Considering the revivalist fervor the business media generally employ when writing of merger deals, The Business Press Maven was gratified to see a few stories covering how Mylan's (MYL) - Get Mylan N.V. (MYL) Report purchase of Merck KGaA's generic drug business came at too dear a price.
But even when raising an eyebrow at the valuation of the deal, problems arise. I want to look at two different articles.
, questioned the price, but outside of that gave no reason why the deal might not work. And if there is no reason why a deal won't work, well, maybe the price wasn't so bad. Right? Wrong? I dunno. The article earned a mark from The Business Press Maven of "incomplete."
The other story, from
The Wall Street Journal
, also questioned the price. But it also managed to make abundantly clear why the price was too high and what about it won't work. This article earns an A.
Here is the headline of the
piece: "Mylan's Pricey Generic Buy." The lead talks about "the rich price" of $6.7 billion. From there, though, we are off to the land of tea and crumpets: The easy, good prospects of the merger. Mylan will become a top-tier global generic player, adding to its business in Europe, thus decreasing dependence on the U.S.
The article even saw fit to include the most pro-forma-press-release hunk of nonsense in existence. A quote from Robert J. Coury, Mylan's CEO, is lifted from the release, saying (you guessed it), "the fit between our two companies is truly outstanding."
With insights like that making their way right from press release to article, it's hard to make a case that computers -- or laboratory monkeys, for that matter -- can't write stories like this. Oy. Was I really generous enough to have given this thing an "incomplete"? Change that to an F.
Compare that with this nice piece of work from
The Wall Street Journal
. The headline is "Mylan's Bet Could Backfire." The
makes the somewhat audacious claim that "there's little strategically wrong with the purchase. But Mylan is paying far too much."
If the deal is not wrong strategically, can they really be paying too much? Do tell. The
Remember that limited geographic overlap
was crowing about? The
notes that it means little chance for cost savings. Moreover, the deal is being shoved down investors' throats. Remember the CEO's press-release platitude that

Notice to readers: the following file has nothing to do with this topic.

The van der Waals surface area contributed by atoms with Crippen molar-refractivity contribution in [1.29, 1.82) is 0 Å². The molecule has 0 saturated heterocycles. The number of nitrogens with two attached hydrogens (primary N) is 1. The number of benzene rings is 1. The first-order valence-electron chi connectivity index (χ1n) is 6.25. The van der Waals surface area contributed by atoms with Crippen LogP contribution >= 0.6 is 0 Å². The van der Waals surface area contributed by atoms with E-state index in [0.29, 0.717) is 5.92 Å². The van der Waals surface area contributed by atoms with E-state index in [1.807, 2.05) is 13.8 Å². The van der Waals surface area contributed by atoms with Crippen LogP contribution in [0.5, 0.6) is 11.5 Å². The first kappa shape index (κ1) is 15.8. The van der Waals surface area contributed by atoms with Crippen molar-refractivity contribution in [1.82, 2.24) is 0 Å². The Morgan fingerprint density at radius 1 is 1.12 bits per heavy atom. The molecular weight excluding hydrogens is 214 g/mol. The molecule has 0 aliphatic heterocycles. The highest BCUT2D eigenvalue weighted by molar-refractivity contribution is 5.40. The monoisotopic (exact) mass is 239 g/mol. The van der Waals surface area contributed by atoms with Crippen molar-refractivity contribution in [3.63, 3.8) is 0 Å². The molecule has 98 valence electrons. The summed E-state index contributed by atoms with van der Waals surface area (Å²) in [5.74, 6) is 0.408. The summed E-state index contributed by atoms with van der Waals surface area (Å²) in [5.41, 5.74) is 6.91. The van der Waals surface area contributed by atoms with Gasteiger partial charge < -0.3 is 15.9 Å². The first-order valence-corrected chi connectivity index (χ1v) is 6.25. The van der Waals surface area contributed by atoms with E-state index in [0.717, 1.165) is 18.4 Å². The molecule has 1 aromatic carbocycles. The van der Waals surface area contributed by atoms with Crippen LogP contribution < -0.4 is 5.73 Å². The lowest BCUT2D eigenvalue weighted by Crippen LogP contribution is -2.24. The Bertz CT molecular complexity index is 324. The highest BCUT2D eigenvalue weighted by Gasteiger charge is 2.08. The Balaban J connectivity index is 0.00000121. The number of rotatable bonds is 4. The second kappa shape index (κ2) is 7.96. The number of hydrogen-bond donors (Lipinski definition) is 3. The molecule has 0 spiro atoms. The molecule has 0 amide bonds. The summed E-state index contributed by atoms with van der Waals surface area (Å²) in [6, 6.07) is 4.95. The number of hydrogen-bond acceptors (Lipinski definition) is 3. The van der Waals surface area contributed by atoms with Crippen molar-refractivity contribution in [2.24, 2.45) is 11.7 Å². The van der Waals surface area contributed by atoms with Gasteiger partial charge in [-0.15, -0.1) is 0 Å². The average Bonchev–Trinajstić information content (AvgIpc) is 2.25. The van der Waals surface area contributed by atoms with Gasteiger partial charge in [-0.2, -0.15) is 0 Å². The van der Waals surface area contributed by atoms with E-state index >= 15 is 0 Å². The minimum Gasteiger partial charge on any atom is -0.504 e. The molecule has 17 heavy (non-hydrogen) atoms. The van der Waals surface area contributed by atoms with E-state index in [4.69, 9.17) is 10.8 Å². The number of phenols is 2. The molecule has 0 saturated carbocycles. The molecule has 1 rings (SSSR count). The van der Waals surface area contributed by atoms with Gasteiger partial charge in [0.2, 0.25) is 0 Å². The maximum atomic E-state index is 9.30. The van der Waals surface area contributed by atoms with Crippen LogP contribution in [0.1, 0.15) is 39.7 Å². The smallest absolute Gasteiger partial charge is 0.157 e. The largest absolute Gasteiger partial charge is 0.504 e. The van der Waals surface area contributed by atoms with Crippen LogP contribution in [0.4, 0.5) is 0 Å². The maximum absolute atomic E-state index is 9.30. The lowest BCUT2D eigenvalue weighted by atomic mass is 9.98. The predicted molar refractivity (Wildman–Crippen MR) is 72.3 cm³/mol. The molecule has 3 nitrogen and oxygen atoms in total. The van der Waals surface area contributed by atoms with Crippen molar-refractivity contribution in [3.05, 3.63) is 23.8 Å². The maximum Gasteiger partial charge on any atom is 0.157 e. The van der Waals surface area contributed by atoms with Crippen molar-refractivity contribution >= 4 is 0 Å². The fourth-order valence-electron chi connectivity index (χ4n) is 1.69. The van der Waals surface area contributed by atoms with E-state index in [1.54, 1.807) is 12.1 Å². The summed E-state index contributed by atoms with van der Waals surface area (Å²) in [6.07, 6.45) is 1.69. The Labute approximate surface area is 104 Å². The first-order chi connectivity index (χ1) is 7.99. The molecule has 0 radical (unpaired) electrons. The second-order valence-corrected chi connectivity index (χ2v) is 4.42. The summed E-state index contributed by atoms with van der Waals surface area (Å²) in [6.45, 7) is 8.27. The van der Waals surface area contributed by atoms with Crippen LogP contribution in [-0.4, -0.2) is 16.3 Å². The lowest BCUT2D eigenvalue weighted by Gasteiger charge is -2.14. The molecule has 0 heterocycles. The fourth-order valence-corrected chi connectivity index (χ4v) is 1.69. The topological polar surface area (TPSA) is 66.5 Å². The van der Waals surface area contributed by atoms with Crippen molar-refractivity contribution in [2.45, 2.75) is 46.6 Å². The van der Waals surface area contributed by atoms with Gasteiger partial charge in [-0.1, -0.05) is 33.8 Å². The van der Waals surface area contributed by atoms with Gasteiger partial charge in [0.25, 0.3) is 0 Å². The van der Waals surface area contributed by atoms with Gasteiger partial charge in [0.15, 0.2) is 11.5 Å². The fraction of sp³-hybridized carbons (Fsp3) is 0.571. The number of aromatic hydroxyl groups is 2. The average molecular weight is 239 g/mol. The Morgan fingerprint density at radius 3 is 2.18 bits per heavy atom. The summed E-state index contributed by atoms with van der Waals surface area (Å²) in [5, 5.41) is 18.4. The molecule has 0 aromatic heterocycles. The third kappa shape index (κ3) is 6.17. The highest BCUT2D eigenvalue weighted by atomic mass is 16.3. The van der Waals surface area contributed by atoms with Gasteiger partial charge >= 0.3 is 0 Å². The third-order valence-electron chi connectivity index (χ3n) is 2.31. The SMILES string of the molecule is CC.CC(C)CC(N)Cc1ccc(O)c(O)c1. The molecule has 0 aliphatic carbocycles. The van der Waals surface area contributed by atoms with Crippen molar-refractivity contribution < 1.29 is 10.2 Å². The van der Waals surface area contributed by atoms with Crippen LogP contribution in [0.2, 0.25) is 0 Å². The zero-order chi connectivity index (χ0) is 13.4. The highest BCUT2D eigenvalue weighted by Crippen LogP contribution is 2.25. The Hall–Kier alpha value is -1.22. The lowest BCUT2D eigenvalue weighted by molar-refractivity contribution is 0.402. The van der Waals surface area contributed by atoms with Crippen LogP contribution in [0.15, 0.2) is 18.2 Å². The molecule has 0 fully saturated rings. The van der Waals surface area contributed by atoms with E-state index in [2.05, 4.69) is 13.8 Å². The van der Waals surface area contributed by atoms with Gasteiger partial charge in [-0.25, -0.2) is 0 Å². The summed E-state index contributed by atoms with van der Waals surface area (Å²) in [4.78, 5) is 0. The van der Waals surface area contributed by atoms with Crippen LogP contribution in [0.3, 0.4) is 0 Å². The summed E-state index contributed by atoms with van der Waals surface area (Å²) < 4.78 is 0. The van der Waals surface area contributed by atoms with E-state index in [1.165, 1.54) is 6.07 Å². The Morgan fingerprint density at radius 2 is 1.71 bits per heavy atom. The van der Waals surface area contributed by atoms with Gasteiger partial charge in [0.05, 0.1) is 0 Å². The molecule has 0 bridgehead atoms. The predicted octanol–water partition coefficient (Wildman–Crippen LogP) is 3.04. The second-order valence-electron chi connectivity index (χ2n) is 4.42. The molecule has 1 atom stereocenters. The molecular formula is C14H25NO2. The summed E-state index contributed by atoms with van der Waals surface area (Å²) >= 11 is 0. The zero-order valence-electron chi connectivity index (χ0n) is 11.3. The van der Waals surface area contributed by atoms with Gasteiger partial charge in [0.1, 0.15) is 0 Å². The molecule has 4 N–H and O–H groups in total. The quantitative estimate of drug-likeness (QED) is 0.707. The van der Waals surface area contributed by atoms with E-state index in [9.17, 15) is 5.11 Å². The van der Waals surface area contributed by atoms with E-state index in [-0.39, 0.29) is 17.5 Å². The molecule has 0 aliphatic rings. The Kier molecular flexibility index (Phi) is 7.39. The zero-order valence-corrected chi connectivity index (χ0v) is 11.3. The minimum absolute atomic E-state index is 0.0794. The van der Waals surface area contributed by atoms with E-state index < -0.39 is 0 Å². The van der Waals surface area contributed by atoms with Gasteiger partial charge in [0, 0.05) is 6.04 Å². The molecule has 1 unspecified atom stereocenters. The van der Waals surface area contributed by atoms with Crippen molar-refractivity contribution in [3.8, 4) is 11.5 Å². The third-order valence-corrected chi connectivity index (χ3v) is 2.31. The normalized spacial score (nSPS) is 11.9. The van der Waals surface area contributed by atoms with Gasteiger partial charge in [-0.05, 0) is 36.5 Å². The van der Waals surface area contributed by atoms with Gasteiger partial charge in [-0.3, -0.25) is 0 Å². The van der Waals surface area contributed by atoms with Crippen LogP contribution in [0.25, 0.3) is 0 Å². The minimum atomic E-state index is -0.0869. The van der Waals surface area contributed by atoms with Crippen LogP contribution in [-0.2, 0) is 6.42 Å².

went with? The
doesn't touch it. Its first mention of Coury is hardly in a "don't worry, be happy" vein.
"Mylan boss Robert Coury's credibility still suffers from the company's bungled King
a $3.8 billion bid they were forced by shareholders, including Carl Icahn, to abandon, and its shares haven't budged in four years. And now it has suspended its dividend to conserve capital.
"But the real salt in investors' wounds is that the Merck deal makes Mylan a less attractive buyout target."
In other words, the companies complement each other so well that there are few cost savings to be had. And the CEO took an easy out for shareholders off the table. So while the deal was a flip, it was also a flop.
I heard something on
recently that I don't want to dignify with too much space and focus, while at the same time putting the larger issue it represents out of our collective misery -- once and for all.
On Wednesday morning, someone was prattling on about oil stocks. He thought they were a buy "with peak driving season coming up." I do not recall hearing him challenged, though, to be fair, The Business Press Maven had just flung himself on the floor and was busy tearing at his hair.
Never has there been a more amateurish thought about investing mouthed by more purported professionals -- and left unchallenged by the business media.
What a foolproof strategy. Buy oil stocks before the summer driving season. Buy notebook and pen stocks before "back to school" season. Buy retailers before Christmas, chocolate concerns before Valentine's Day and matzo-makers in the lead-up to Passover.
If only investing were that easy. But unless you can't tell a stock from a blonde, you have to have enough common sense and experience in the market to know that if investing were this easy, everyone -- The Business Press Maven included -- would be a billionaire long since retired and able to pursue a favorite hobby full time (in my case, euthanizing butterflies).
The stocks of companies simply do not move up automatically during their busy season. But I would love to live in a world where this happened. It's called Investor's Heaven. If you hear someone assuming it is like that in our more earthly surroundings, you are well advised to cover your ears. Such talk will euthanize your portfolio.
At the time of publication, Fuchs had no positions in any of the stocks mentioned in this column.
A journalist with a background on Wall Street, Marek Fuchs has written the County Lines column for The New York Times for the past five years. He also contributes regular breaking news and feature stories to many of the paper's other sections, including Metro, National and Sports. Fuchs was the editor-in-chief of Fertilemind.net, a financial Web site twice named "Best of the Web" by Forbes Magazine. He was also a stockbroker with Shearson Lehman Brothers in Manhattan and a money manager. He is currently writing a chapter for a book coming out in early 2007 on a really embarrassing subject. He lives in a loud house with three children. Fuchs appreciates your feedback;
to send him an email.